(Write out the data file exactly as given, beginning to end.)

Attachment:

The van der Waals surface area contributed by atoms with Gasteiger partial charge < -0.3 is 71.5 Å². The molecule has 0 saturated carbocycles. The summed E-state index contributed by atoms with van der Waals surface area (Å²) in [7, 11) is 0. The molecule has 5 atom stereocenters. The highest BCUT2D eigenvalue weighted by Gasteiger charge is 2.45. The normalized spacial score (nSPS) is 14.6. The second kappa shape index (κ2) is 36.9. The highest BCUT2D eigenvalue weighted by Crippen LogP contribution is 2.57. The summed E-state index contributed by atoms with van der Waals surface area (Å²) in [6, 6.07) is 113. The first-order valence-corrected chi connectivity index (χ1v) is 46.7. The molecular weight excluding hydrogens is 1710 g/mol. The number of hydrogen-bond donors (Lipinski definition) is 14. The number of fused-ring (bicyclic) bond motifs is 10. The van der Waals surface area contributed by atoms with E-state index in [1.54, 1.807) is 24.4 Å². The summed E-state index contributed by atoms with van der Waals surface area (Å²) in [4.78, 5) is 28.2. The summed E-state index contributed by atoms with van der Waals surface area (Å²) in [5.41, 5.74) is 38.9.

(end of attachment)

The van der Waals surface area contributed by atoms with Gasteiger partial charge < -0.3 is 71.5 Å². The molecule has 0 saturated carbocycles. The summed E-state index contributed by atoms with van der Waals surface area (Å²) in [7, 11) is 0. The molecule has 5 atom stereocenters. The highest BCUT2D eigenvalue weighted by Gasteiger charge is 2.45. The normalized spacial score (nSPS) is 14.6. The second kappa shape index (κ2) is 36.9. The highest BCUT2D eigenvalue weighted by Crippen LogP contribution is 2.57. The summed E-state index contributed by atoms with van der Waals surface area (Å²) in [6, 6.07) is 113. The first-order valence-corrected chi connectivity index (χ1v) is 46.7. The molecular weight excluding hydrogens is 1710 g/mol. The number of hydrogen-bond donors (Lipinski definition) is 14. The number of fused-ring (bicyclic) bond motifs is 10. The van der Waals surface area contributed by atoms with E-state index in [1.54, 1.807) is 24.4 Å². The summed E-state index contributed by atoms with van der Waals surface area (Å²) in [4.78, 5) is 28.2. The summed E-state index contributed by atoms with van der Waals surface area (Å²) in [5.41, 5.74) is 38.9.